Were there any practical difficulties with the implementation of the EU Savings Tax Directive in July? What has been the impact of the directive on bank deposits? Has there been a particular impact on deposits from UK-based customers?McLeod: I think the impact on bank deposits has been minimal. There have been a number of scare stories but, in my opinion, the impact of anti-money-laundering rules, “know your client” procedures, crime reporting and other anti-crime measures has been that international criminals (and I include tax evaders within that category) have kept money well away from European financial centres. The impact of the savings tax directive will be relatively limited. There will be a flight of some “hot” money to the Far East but the overall impact will, in my view, be negligible. Couch: At this stage, Isle of Man bank deposit statistics for quarter three 2005 are still being collated but early indications show the number of bank deposits has risen in the last quarter, implying no negative impact from the directive. One of the main reasons for this is the Isle of Man is still considered a secure and attractive place for investors. The Island has comprehensive arrange-ments for depositor, investor and policyholder protection that extend to non-resident investors and embrace sterling and foreign currency assets. This is in addition to its AAA credit rating, competitive interest rates and a wide range of attractive financial products. Austin: While it is still early days, the first signs are that the impact may not be as significant as some had originally predicted. There has been no significant outflow of deposit business reported to date. In fact, in the run-up to its introduction, when one might have anticipated a flow of deposit business away from the jurisdiction, the official statistics for the period March-June 2005 showed a 10 per cent increase in deposit business to 173bn. It should also be noted that continental Europe has never been a key geographic market for the industry’s private client sector and for a number of years, the Island’s banking sector has been following a strategic direction which has focused increasingly on the international expatriate market and become far less UK-centric than in the past. Historically, a few of the major international banks will have a proportionally higher number of UK cust-omers but they have not reported a substantial movement of deposits either. Have more people chosen the exchange of infor-mation option than you expected? Why do think they chose this option? McLeod: The basic principle behind the Savings Tax Directive is the provision of information on cross-border payments of “savings income” (basically interest). However, for a transitional period, an alternative option, the imposition of a withholding tax, will be available should a country or territory so decide. Where the withholding tax option is used, affected individuals will be able to avoid it if they agree to a disclosure of information to their country of residence or if they get a certificate of exemption from a competent authority in their country of residence. Those with nothing to hide, that is, the vast majority, will opt for disclosure. There are no statistics available, and I do not expect any detail on this aspect of the scheme to be published for many years, if at all. Revenue & Customs does not see the production of statistics as a priority. Couch: All investors subject to the directive with funds invested in the Isle of Man can choose an exchange of information or a retention tax option. Our financial institutions specialise in different business sectors and so have varying custo-mer portfolios which will impact on their choice of information exchange or tax retention. It is up to our cust-omers to decide what is best for their individual needs but by providing them with the option of a retention tax, we have allowed them greater flexibility. Austin: We have no specific figures on this at this stage but, anecdotally, from talking to our colleagues in the Jersey banking sector, it would appear a reasonable proportion of customers have opted for exchange of information. However, we believe it is still early days in this whole process. Has the fact that Gibraltar has yet to sign a bilateral agreement with the UK had any impact on bank deposits? McLeod: To me, this seems to be a storm in a teacup. I expect these local difficulties to be resolved relatively quickly and Gibraltar to come within the full scope of the Savings Tax Directive. There have also been some differences in interpretation as between various signatories to the directive. These differences are only to be expected in the early years. I expect these differences to be worked out over time. The rules implementing the Savings Tax Directive are still evol-ving. It is probably fair to say there is confusion as to the precise details of the scheme. Couch: From an EU perspective, Gibraltar is a region of the UK. Although Gibraltar agreed to apply the directive in respect of the other 24 member states, it was not obliged to do so with the UK. This led to the situation that UK residents could lodge funds ‘invisibly’ in Gibraltar but not in the Isle of Man. The Isle of Man government, along with other offshore centres, protested to the UK Government, which in part led to the joint statement by Gibraltar and the UK that the “gap” would be closed. As a consequence, we are not aware of any real impact caused by deposits moving to Gibraltar. Austin: There was rightly some concern when it was first highlighted that Gibraltar had not finalised its bilateral agreement with the UK. Jersey and the other crown dependencies argued all along that they were willing to implement the same measures as contained in the directive on the understanding that there would be a level playing field. The Gibraltar issue therefore raised an important point of principle. However, from a practical perspective, we are not aware that Gibraltar’s failure to sign up to a bilateral agreement with the UK has had any impact on deposits in Jersey and we do not anticipate that it will do so, since we have commit-ments from both the UK Government and Gibraltar that they will sign a bilateral agreement by the end of the year. Could there be more impact on bank deposits next April when people receive their withholding tax bills? McLeod: No. People will not receive bills for withholding tax. As the name implies, withholding tax is a tax withheld from interest payments – there is no physical payment of tax by the UK resident account owner in April. He/she will pay tax (if any is due) on foreign income as part of the self-assessment procedure. The liability will be settled on January 31 each year. Couch: All investors of Isle of Man financial institutions were contacted and shown the options available, prior to the implementation of the directive on July 1, 2005. But some investors may still want to move their account once they have seen the impact of the retention tax on their bank deposit, this is some-thing we are unable to predict at this stage. Austin: It is inevitable some customers will have failed to act when they were originally contacted by their financial institution and, as a result, the first time that they notice that a retention tax has been imposed may be when they receive their bank statement in April next year. However, the client contact prog-ramme by the vast majority of banks has been first class and I doubt if many cust-omers failed to respond at all. What can UK-based customers do if they have taken no action so far on their offshore bank accounts? McLeod: Most UK customers need do nothing. The bank (or other institution) will have contacted them to arrange disclosure and will have advised them on the procedure to get a certificate of exemption. The rationale behind EUSTD is to combat tax evasion by residents of EU countries who invest outside their country of residence. Couch: The first thing we would advise them to do is check their correspondence from their banks. They will have received information on the directive and on their options direct from their provider. If they have misplaced or disposed of this information, their bank will be able to help them, either by phone or correspondence. It is likely that a number of banks will have applied the retention tax option as the default if they have not heard directly from the customer. If the customer actually wants to opt for exchange of information, they need to make sure the bank is aware of their choice. Austin: Customers who have not contacted their bank are subject to the so called ‘default’ position, which is the imposition of the retention tax. So the first step for customers who do not want to pay the tax now that the Directive has been implemented, will be to contact their Bank. Do you think the EU will expand the remit for the directive, such as to cover corporate vehicles? McLeod: The withholding tax option is expected to be reviewed in 2010. There is little need for the directive to be applied to companies. The existence of a company and a company’s income is a matter of public record – the information required by Revenue authorities is already out there. I do not think the scope of the directive will be expanded in the short or medium term. Couch: The directive has taken a long time to agree and was always controversial, even within the EU. Therefore, we expect the EU will wait for a period of time to assess the effectiveness before deciding on any amendments. At present, it is felt that the directive will be viewed as a success. Austin: There is a view that the EU will want to re-examine the scope of the directive in the longer term. But although we are keeping close to developments, it should be noted that Jersey remains outside the EU itself and therefore any expansion of the directive would have to be the subject of further negotiation between our Government, the UK and the EU authorities. If there is any expansion of the remit, it will be necessary to embrace the third countries and territories such as Switzer-land and Andorra and the key driver for us will once again be the level playing field principle. I know also the EU wish to engage in discussions with juris-dictions outside the scope of the directive and we would welcome such moves.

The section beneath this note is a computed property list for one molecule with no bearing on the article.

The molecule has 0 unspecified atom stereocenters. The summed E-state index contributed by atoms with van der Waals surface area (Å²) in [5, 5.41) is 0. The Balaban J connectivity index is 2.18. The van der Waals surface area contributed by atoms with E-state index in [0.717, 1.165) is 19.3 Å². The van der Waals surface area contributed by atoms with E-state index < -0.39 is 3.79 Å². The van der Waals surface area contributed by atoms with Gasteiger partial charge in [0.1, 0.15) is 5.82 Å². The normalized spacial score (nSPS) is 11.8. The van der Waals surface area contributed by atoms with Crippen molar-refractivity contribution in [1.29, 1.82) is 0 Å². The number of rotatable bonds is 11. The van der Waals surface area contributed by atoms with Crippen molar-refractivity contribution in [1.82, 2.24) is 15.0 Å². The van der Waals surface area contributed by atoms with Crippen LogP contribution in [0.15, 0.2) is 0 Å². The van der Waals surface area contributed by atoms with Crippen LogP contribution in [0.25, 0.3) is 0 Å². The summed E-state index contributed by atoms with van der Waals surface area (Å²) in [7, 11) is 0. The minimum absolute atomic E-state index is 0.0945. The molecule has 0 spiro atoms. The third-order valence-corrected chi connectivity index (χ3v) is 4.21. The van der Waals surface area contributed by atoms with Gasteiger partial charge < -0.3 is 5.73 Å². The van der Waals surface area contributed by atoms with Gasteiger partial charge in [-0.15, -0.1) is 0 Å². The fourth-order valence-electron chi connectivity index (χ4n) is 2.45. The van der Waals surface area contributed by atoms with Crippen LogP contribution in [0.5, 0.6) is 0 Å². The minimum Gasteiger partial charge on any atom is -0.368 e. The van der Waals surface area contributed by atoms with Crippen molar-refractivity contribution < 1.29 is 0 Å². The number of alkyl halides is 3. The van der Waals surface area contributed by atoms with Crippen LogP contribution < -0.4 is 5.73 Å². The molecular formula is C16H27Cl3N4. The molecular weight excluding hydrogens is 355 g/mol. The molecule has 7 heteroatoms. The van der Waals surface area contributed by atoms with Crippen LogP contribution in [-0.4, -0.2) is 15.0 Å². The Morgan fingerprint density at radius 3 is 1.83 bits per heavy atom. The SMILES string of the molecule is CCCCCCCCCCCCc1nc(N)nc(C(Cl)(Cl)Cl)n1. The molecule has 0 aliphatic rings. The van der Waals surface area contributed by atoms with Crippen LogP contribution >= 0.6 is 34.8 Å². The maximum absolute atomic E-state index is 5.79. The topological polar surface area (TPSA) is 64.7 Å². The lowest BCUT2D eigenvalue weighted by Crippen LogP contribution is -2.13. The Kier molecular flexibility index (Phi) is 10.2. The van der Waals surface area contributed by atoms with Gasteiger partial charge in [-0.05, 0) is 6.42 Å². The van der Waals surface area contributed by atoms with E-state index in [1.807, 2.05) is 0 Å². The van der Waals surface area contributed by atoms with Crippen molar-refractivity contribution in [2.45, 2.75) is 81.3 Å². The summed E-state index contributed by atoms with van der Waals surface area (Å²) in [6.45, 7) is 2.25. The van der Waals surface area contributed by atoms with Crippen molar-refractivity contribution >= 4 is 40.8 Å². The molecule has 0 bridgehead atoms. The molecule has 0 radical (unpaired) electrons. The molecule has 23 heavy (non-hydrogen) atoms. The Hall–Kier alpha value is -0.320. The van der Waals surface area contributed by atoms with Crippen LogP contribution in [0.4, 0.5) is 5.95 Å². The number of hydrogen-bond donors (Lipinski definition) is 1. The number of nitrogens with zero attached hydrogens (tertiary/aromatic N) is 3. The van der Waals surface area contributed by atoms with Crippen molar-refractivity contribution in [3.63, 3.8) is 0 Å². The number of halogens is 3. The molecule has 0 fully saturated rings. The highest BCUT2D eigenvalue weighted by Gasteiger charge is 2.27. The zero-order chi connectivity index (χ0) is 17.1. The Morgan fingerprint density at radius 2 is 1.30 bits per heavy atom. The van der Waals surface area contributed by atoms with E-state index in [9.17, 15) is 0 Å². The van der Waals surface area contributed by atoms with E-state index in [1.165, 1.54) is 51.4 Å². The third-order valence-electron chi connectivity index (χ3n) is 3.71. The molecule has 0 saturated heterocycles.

Skandia Investment Management has established a multi-manager ethical fund that combines manager of managers with funds of funds approaches.
PI broker Fabien Risk Serv- ices has gone into liquidation and is under investigation by the FSA. The firm, whose client list included IFAs and an as yet unnamed adviser network, collapsed earlier this month with debts of over 700,000. Begbies Traynor has been appointed as liquidator fol-lowing a meeting between creditors and shareholders on […]
L&G Investment Management has appointed Peter Chambers to be its chief executive officer.Chambers was previously chief execuitve of Framlington and will join LGIM on November 14, 2005. LGIM’s current head Tim Breedon will be taking over as chief executive of the L&G group on January 1,2006.